Technical Blog Post
WebSphere Application Server - Avoiding Stale Connections
In WebSphere Application Server, the StaleConnectionException is issued when the database vendor issues an exception indicating that a connection currently in the connection pool is no longer valid. This can happen for many reasons, including:
- The application tries to get a connection and fails, as when the database is not started.
- A connection is no longer usable due to a database failure. When an application tries to use a connection it has previously obtained, the connection is no longer valid. In this case, all connections currently in use by an application can get this error when they try to use the connection.
- The application using the connection has already called close() and then tries to use the connection again.
- The application tries to use a JDBC™ resource, such as a statement, obtained on a now-stale connection.
In such cases you will see the following in exception:
The first thing to check is that the application follows the recommended usage pattern. See the Connection handles topic in the product documentation.
Socket read errors, Socket I/O errors, Socket read timeout exceptions: Check the WebSphere server logs for any of these types of exceptions. If any are present then have your networking support run packet traces to check out any network connectivity issues.
If a firewall is involved then the recommendation is to set the aged timeout on the WebSphere datasource to recycle the physical connection at an interval less than the firewall timeout. For example, if the firewall timeout is 30 minutes, set the aged timeout to 29 minutes. This way the firewall will never see an idle connection from WebSphere and will not stop forwarding requests from WebSphere. The default for the aged timeout is 0 which means keep our physical connections around forever. Please also use the Purge policy of entire pool, not per connection.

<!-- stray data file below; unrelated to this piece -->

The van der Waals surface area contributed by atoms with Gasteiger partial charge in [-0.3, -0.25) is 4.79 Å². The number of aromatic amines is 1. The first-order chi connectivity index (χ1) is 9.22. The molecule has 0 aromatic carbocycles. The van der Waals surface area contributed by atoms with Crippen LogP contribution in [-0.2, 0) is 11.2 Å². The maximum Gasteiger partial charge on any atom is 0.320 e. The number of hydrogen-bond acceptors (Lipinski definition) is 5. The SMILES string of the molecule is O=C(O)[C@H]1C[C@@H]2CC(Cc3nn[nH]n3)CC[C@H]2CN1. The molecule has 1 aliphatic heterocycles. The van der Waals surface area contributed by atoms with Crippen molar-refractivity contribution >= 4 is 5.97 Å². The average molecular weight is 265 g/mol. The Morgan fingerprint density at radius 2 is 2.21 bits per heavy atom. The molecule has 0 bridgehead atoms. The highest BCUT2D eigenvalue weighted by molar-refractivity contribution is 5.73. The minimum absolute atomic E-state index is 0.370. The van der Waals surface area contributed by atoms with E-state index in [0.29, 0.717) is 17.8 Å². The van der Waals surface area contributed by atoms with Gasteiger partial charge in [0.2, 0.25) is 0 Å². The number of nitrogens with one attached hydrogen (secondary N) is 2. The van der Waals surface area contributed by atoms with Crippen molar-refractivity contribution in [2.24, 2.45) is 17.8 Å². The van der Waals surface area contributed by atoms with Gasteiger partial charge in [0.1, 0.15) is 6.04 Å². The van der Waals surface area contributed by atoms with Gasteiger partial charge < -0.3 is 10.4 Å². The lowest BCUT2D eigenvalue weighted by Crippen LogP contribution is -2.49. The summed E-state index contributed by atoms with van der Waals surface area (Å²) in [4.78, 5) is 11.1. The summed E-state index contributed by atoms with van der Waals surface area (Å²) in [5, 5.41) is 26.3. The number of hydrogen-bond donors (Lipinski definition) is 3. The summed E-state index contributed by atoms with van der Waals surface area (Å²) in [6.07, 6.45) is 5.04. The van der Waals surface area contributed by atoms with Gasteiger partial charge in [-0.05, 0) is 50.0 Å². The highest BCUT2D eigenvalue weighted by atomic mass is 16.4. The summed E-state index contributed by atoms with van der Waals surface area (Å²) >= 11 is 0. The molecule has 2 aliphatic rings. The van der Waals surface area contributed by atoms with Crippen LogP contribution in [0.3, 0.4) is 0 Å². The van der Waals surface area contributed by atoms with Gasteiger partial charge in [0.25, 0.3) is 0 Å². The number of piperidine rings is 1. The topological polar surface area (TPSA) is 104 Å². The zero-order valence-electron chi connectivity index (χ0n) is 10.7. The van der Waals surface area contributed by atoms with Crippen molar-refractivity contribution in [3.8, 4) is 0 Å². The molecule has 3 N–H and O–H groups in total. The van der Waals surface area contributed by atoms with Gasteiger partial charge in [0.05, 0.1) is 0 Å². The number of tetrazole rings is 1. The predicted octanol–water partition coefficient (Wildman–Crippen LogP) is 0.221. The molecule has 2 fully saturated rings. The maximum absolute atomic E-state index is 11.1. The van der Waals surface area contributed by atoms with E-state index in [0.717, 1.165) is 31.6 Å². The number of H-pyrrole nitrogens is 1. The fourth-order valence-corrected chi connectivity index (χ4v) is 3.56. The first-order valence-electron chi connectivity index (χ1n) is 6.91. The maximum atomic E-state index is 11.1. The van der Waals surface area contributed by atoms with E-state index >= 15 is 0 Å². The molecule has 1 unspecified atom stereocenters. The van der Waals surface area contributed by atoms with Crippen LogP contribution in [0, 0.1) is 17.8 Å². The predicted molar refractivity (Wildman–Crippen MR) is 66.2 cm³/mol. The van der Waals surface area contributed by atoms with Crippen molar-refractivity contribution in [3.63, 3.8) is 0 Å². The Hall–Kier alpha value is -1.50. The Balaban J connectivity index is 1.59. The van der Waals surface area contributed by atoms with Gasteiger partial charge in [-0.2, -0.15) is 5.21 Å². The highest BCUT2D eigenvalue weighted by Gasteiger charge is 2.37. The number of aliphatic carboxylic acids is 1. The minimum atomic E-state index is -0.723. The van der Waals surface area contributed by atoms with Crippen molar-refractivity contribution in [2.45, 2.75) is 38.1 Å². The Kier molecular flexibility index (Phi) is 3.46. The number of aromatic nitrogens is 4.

Database/DataSource config setting coordination:
min connections = 0 max connections = 20 unused timeout = 1600 aged timeout = 1700 DB2's idle thread timeout = 1800
reap time = 180 keep dynamic = 1 (true)
In this example since keep dynamic is set after the application performs a commit, the connection remains 'active' in the db2 sense - db2 is keeping the prepared statements around - and the connection has to stay active for that to occur.
WebSphere's aged timeout is less than 1800 seconds, but the reap time interval is defined as 180 seconds. The reaper is not running often enough to terminate ALL of the "old" connections before they get timed out by DB2. This is because the 180 second reap time interval is longer than the delta time interval between DB2's Idle thread time of 1800 seconds and WebSphere's aged timeout of 1700 seconds (180 second reap interval > 100 seconds). A 180 second reap time interval is unreliable, but a 60 second reap time interval would work.
Also Reap time and unused timeout settings do not cause the idle or unused connections to be discarded if the servant region is idle. This situation might cause some DB2 connections to be held longer than is necessary. If you prefer to have the connections discarded at the time specified by a combination of reaper time and unused timeout settings, even if this preference might cause an idle servant region to become active again, you can add the nondeferredreaper custom property to your JDBC driver provider data source settings.
Also see this related blog entry: WebSphere Application Server StaleConnectionExceptions